Once again Ms. Gabaldon deftly portrays 18th century Scotland and France and immerses the reader in another time with her superb historical research and writing style. Her characters, major and minor, complex and simple, grow and develop as you read. Many of them are introduced in "The Outlander," but some remarkable new figures emerge from this novel also. Many of them are bound to capture your heart.
I don't know if this book could stand alone without reading "Outlander" first. And since there is so much to gain by reading both books, and continuing on to number three, I don't know why anyone would wish to do so...unless this book is purchased without the knowledge of the prequel. Gabaldon's "Outlander" series is a major epic and this novel is one of the best in the series. It is jam-packed with adventure, accurate historic detail, romance, friendship, and more from a most unusual perspective. Highly recommended!
Tracked by 2 customers
Sort: Oldest first | Newest first
Showing 1-10 of 17 posts in this discussion
Initial post: Dec 28, 2007 9:28:20 AM PST
[Deleted by Amazon on Apr 4, 2011 11:17:18 AM PDT]
Posted on Jan 27, 2010 12:14:15 PM PST
Gaylin Petty says:
The first book of the series that I ever read was Dragonfly in Amber. It does stand on its own as a love story. It took a little while to figure out the continuity of the story, but the scope of the love story carries it well. I went back and read Outlander and all the rest of the bookd in the series. Claire and Jamie are such well drawn characters that they become real. The highest compliment to a story teller!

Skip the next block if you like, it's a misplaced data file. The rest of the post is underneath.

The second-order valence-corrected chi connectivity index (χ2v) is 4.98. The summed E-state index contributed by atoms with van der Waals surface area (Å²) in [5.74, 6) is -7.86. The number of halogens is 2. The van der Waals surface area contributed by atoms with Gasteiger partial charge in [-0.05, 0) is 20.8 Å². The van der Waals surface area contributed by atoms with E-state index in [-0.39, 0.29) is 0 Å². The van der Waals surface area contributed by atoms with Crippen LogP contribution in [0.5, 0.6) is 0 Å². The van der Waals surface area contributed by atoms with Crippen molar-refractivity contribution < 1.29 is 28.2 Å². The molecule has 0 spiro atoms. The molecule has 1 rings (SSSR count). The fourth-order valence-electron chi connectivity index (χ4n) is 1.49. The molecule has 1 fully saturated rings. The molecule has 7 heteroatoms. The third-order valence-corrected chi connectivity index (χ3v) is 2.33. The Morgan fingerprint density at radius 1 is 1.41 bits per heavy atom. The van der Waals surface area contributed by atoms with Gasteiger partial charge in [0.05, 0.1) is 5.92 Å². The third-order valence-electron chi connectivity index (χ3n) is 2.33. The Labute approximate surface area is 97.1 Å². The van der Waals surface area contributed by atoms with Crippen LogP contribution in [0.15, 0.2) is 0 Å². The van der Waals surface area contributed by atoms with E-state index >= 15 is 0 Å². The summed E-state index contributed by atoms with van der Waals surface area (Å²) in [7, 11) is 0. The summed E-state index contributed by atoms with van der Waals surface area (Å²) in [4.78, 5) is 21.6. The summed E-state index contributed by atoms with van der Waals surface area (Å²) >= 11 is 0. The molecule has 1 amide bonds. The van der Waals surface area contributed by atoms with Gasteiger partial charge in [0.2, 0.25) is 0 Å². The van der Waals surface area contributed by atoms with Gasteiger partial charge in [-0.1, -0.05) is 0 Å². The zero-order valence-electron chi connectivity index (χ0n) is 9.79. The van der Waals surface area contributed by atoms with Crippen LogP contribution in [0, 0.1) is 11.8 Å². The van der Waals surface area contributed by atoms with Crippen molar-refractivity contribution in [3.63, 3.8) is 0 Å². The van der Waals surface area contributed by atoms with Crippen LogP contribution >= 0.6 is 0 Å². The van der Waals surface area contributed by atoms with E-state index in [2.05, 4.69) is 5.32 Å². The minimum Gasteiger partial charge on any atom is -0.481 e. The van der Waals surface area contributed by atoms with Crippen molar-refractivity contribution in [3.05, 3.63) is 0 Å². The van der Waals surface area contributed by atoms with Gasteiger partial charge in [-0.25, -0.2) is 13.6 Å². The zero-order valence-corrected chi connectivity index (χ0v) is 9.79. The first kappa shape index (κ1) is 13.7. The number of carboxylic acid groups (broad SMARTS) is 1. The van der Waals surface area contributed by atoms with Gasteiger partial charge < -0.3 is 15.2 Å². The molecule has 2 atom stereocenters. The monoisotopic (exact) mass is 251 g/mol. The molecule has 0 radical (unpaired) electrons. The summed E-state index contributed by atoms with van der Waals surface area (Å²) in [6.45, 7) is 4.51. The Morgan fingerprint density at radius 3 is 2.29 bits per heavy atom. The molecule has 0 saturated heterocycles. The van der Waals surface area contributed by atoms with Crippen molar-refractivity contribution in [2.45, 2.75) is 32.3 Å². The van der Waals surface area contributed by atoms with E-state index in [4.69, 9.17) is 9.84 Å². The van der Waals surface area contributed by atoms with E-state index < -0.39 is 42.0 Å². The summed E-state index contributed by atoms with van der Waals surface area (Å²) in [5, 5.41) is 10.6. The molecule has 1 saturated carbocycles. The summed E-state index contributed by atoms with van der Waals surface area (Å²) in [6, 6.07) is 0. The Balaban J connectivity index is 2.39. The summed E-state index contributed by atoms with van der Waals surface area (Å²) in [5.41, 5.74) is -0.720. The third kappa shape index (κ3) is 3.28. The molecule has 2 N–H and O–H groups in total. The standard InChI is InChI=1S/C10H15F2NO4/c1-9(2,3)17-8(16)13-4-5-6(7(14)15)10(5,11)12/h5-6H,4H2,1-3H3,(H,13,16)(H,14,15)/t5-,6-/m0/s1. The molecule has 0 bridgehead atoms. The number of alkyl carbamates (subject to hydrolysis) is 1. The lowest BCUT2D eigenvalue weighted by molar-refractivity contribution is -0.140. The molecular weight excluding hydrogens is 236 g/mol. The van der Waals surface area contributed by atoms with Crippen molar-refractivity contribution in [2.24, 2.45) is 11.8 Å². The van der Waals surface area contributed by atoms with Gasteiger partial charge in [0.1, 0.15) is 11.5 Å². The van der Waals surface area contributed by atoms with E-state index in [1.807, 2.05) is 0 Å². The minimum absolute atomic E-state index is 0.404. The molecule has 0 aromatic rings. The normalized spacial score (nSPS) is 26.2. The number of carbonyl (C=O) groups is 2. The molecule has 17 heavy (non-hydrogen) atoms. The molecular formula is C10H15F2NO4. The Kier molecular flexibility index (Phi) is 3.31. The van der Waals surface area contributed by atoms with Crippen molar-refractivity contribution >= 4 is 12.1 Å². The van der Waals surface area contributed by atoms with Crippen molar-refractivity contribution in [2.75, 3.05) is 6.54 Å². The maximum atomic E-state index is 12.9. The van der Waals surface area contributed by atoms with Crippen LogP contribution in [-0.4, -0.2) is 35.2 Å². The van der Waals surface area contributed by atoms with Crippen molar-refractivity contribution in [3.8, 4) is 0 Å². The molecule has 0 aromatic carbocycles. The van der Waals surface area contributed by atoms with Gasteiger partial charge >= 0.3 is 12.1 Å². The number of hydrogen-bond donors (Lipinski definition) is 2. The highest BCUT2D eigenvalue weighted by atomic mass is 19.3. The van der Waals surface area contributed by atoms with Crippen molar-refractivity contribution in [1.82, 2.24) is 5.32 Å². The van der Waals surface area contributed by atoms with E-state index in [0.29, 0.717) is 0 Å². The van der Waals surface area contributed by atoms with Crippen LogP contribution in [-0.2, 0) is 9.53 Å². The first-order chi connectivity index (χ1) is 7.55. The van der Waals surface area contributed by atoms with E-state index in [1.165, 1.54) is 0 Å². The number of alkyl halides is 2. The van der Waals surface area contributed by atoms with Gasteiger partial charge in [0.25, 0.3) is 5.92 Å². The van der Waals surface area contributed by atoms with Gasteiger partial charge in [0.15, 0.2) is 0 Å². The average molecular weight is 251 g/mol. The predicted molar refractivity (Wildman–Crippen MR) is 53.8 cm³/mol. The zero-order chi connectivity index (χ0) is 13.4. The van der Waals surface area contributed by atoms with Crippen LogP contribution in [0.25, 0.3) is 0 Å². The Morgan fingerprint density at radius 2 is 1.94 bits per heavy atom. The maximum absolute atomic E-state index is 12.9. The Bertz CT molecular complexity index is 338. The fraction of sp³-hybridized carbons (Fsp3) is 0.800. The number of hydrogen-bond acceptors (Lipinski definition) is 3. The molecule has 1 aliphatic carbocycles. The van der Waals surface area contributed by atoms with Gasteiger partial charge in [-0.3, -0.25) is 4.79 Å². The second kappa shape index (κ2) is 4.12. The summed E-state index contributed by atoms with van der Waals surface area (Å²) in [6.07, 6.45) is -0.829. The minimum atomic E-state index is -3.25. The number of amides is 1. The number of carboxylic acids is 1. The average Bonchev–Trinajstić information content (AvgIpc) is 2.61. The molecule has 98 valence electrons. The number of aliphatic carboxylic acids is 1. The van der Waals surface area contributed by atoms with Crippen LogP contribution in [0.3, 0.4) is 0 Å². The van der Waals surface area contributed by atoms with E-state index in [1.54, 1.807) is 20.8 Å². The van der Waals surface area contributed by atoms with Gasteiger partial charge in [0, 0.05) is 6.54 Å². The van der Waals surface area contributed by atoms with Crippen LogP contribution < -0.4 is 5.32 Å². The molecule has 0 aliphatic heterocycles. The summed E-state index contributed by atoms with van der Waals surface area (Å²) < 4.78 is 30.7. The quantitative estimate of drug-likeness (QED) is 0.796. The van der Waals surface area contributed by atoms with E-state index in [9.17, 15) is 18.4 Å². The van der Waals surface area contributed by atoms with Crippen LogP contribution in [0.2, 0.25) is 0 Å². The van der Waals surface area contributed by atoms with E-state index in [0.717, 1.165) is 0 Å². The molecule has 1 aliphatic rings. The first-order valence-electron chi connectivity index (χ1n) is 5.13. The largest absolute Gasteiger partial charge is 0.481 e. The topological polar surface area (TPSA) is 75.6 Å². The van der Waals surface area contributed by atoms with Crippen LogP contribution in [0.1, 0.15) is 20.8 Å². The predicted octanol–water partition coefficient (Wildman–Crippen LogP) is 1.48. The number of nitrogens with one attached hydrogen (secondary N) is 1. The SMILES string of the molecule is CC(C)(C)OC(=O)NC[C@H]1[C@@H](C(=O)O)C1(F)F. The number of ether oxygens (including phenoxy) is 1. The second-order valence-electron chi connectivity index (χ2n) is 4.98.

In reply to an earlier post on Jan 27, 2010 1:06:06 PM PST
Thanks or your comment, Gaylin. You should read the entire OUTLANDER series - one book is better than the next!! Regrds, Jana
In reply to an earlier post on Nov 12, 2010 10:30:01 AM PST
C. M. Griggs says:
I did the same thing. Actually I owned Voyager first... got it with a book club membership and never opened it, bought Dragonfly in Amber and then the rest is history.
Posted on Apr 26, 2012 8:40:47 AM PDT
Last edited by the author on Apr 26, 2012 8:42:12 AM PDT
Barbara Weaver says:
I was unaware that this wasn't the first of the series, and I will attest to the fact that it doesn't stand on its own. I'm 3/4 of the way through it and find myself not even invested in the characters enough to care to read further. Even though I easily understood where it was heading, I find myself uninterested. If the first book is terrific, it's a shame that this one seems so dull. I can't make myself get the first book, now. The characters aren't defined well enough for me to care about them. I was shocked to see how many stars there were on this one.